Nouns in Esperanto


We can identify nouns in Esperanto by their -o ending (-oj in plural). We differentiate between subject and object with the ending -n, which gives Esperanto a relatively flexibile word order.


Jen estas hundo. Ĝi estas la hundo de Karlo. Ĉiun tagon Karlo iras en parkon kun sia hundo. Tie ili renkontas aliajn hundojn.

Ofte Karlo kaj lia hundo ludas en parko. Karlo ĵetas la pilkon kaj la hundo kaptas la pilkon.


Inanimate objects are not gendered in Esperanto (as in English). Neutral nouns can also be used for animals and people.

hundo → dog (male or female)
posedanto → owner (male or female)

If we want to emphasize the gender of an animal, we use the prefix vir- for male animals. For female animals we insert the syllable -in- before the noun ending -o.

virhundo → male dog
hundino → female dog

Be careful!

The -o ending for people is considered neutral, but it is also used as the male term. The female term is formed by inserting -in-.

posedanto → owner (neutral or male)
posedantino → owner (female)


We form the plural by adding -j to the end of the word.

hundo → hundojdog → dogs
parko → parkojpark → parks
pilko → pilkojball → balls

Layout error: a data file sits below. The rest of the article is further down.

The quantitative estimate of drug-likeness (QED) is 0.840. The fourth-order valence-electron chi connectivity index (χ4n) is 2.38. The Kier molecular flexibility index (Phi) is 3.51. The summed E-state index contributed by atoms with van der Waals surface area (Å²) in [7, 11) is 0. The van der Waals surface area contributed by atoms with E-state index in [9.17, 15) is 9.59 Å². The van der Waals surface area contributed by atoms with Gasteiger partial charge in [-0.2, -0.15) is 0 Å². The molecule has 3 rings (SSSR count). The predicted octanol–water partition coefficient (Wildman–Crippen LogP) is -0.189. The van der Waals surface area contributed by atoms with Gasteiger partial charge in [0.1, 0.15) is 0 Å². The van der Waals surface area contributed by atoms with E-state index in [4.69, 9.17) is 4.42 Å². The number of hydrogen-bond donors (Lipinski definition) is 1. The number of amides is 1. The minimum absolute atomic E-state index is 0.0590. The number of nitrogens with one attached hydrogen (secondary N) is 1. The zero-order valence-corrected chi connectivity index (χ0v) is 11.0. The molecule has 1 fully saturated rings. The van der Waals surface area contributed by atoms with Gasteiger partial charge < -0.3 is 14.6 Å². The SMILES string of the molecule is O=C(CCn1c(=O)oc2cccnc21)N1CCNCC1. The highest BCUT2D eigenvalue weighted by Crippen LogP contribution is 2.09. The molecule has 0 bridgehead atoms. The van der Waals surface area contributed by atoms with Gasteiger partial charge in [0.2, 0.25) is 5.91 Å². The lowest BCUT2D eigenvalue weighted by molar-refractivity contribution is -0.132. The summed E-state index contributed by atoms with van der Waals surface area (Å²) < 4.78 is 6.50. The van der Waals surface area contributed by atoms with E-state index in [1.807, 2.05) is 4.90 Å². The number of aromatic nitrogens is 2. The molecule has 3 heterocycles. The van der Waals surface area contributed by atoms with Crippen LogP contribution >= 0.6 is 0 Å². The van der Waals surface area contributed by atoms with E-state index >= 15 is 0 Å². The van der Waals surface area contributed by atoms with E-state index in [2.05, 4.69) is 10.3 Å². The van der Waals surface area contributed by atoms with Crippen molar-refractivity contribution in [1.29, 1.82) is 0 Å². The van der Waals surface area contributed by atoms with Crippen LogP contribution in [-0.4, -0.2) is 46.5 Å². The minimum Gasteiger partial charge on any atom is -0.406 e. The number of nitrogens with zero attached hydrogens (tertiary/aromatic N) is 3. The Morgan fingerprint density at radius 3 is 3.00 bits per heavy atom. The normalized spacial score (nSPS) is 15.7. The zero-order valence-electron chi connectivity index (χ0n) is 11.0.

Nouns in Esperanto can be nominative or accustaive.


The subject of a sentence and nouns that follow prepositions (excluding differentiations between movement/place, see below) are nominative.

La hundo estas saĝa.The dog is smart.
Karlo ludas kun la hundo.Karlo is playing with the dog.


We form the accusative by adding -n ending. The accusative ending always comes after the plural (-j) ending.

la hundo → la hundonthe dog → the dog
la hundoj → la hundojnthe dogs → the dogs

We use the accusative:

  • to distinguish the direct object from the subject (due to the flexible word order in Esperanto).
    Karlo ĵetas pilkon kaj la hundo kaptas la pilkon.Karlo throws a ball and the dog catches the ball.
    Tie ili renkontas aliajn hundojn.There they meet other dogs.
  • to indicate movement or direction (where to?) when the same preposition is used to indicate place.
    Ĉiun tagon Karlo iras kun sia hundo en parkon.Every day, Karlo goes to the park with his dog. (where to (movement/direction) → accustaive)
    (compared to: Ofte Karlo kaj lia hundo ludas en parko.Karlo and his dog often play in the park. (where (position) → nominative))
  • to specify time when a preposition is not used.
    Ĉiun tagon Karlo iras kun sia hundo en parkon.Every day Karlo and his dog go to the park.